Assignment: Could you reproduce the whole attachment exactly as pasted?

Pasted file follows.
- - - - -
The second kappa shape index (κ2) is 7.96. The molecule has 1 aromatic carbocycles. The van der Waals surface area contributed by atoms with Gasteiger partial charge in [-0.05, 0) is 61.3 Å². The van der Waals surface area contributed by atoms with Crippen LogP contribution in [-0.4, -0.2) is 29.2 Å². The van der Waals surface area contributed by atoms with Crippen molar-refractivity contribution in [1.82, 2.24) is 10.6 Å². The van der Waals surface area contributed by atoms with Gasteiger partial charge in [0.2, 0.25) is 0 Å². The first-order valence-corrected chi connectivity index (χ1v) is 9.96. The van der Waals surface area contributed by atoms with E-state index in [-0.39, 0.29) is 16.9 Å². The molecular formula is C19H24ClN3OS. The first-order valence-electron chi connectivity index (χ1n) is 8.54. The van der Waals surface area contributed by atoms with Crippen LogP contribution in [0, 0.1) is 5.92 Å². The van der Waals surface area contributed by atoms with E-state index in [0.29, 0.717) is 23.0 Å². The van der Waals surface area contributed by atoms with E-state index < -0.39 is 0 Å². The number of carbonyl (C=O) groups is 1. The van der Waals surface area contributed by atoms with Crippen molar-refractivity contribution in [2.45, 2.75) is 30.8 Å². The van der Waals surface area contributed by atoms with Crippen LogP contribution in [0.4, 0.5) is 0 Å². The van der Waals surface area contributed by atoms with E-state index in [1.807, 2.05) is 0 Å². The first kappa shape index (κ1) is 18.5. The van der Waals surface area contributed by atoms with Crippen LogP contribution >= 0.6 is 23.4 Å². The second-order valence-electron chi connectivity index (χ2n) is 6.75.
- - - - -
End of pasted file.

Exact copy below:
The second kappa shape index (κ2) is 7.96. The molecule has 1 aromatic carbocycles. The van der Waals surface area contributed by atoms with Gasteiger partial charge in [-0.05, 0) is 61.3 Å². The van der Waals surface area contributed by atoms with Crippen LogP contribution in [-0.4, -0.2) is 29.2 Å². The van der Waals surface area contributed by atoms with Crippen molar-refractivity contribution in [1.82, 2.24) is 10.6 Å². The van der Waals surface area contributed by atoms with Gasteiger partial charge in [0.2, 0.25) is 0 Å². The first-order valence-corrected chi connectivity index (χ1v) is 9.96. The van der Waals surface area contributed by atoms with E-state index in [-0.39, 0.29) is 16.9 Å². The molecular formula is C19H24ClN3OS. The first-order valence-electron chi connectivity index (χ1n) is 8.54. The van der Waals surface area contributed by atoms with Crippen LogP contribution in [0, 0.1) is 5.92 Å². The van der Waals surface area contributed by atoms with E-state index in [0.29, 0.717) is 23.0 Å². The van der Waals surface area contributed by atoms with E-state index < -0.39 is 0 Å². The number of carbonyl (C=O) groups is 1. The van der Waals surface area contributed by atoms with Crippen molar-refractivity contribution in [2.45, 2.75) is 30.8 Å². The van der Waals surface area contributed by atoms with Crippen LogP contribution in [0.4, 0.5) is 0 Å². The van der Waals surface area contributed by atoms with E-state index in [1.807, 2.05) is 0 Å². The first kappa shape index (κ1) is 18.5. The van der Waals surface area contributed by atoms with Crippen LogP contribution >= 0.6 is 23.4 Å². The second-order valence-electron chi connectivity index (χ2n) is 6.75.